Age UK London is a campaigning organisation actively striving to get the voices of older people heard. With that in mind, we thought we should interview some of the older Londoners we have worked with down the years. First up is Vidur, who tells us all about his life, offers some advice to the next generation, and reveals what he’d do to make London more age friendly.
“Part of the reasoning TfL presents is an acknowledgement that having more older people in London will lead to an increased need for the transport network to be accessible, and that it must be a priority to provide a good experience for public transport passengers. Quite a few of the policy proposals in the strategy mention that they are aimed to benefit older and disabled people. TfL also argues that major new developments like Crossrail 2 are needed to prevent existing transport services from being swamped by increased passenger numbers in future. Overall, the proposals give the impression that the future transport system will have to develop and improve radically, not just proceed through gradual tweaks.”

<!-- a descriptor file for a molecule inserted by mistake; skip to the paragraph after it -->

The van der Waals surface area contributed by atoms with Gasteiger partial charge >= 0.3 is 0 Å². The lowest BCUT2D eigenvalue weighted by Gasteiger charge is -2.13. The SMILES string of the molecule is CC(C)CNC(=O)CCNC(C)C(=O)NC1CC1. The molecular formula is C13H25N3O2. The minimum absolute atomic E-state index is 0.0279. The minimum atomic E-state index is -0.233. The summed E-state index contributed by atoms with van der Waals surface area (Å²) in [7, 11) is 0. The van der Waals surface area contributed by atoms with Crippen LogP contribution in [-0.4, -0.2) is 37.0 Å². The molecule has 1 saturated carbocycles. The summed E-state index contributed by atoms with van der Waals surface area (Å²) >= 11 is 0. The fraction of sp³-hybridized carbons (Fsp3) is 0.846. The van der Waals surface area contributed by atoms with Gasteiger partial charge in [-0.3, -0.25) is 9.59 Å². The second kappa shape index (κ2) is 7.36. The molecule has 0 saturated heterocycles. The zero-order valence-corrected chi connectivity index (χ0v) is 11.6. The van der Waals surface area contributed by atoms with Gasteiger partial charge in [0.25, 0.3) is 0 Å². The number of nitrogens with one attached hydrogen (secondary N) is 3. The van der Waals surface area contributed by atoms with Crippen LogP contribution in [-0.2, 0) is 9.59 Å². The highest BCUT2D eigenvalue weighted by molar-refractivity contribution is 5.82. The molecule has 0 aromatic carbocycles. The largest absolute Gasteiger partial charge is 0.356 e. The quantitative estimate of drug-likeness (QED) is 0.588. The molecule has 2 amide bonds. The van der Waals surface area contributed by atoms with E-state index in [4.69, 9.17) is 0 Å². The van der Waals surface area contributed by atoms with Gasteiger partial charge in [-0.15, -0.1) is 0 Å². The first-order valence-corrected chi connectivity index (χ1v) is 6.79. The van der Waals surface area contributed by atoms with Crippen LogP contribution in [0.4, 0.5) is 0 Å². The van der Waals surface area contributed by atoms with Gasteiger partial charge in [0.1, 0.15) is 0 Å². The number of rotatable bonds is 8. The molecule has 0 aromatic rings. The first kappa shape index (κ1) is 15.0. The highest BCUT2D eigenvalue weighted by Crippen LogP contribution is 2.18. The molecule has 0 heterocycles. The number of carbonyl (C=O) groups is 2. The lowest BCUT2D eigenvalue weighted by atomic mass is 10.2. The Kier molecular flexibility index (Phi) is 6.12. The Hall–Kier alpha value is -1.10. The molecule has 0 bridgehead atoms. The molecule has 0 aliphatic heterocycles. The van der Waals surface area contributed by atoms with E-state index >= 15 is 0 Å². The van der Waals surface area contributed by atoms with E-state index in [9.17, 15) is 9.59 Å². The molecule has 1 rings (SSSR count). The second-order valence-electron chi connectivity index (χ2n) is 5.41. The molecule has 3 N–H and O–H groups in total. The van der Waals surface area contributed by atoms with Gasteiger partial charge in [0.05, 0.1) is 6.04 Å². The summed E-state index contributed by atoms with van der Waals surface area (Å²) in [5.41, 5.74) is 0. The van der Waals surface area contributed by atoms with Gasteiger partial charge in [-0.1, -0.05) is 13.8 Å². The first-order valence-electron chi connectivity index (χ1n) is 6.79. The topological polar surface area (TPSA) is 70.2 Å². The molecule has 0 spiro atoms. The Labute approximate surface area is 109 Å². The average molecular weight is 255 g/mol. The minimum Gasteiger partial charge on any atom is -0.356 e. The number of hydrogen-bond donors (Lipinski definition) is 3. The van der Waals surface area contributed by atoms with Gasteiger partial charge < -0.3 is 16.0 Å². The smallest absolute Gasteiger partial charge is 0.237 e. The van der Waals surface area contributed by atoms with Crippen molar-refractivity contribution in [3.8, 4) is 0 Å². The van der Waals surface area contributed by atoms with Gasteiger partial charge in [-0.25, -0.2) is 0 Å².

Transport has often been a top issue that older people have raised with Age UK London. Gordon Deuchars runs the rule over the Mayor’s new Transport Strategy.
“Pride is the spine of the LGBT+ year, the one point at which all sections of the community in all their varied sexualities and identities can come together to celebrate who they are, to protest or rally against what threatens us, and to remember our losses.
It has been the spine of my life, the one fixed point of the calendar, since 1972. This is true for many older people, who have marked the years by the marches or parades they have been on, the people they have met and celebrated with – the acts and speeches indelibly etched in their minds.”
Opening Doors London’s Peter Scott-Presland teaches us all about experiencing LGBT+ Pride as an older person.
“There are various causes attributed to the growing number of older people joining the renting masses; an increase in the divorce rate, downsizing to smaller properties where paying rent might be preferential to another mortgage, or never getting onto the property ladder in the first place – whatever the reason, we think all renters deserve to have accommodation that is of decent quality and relatively stress-free.”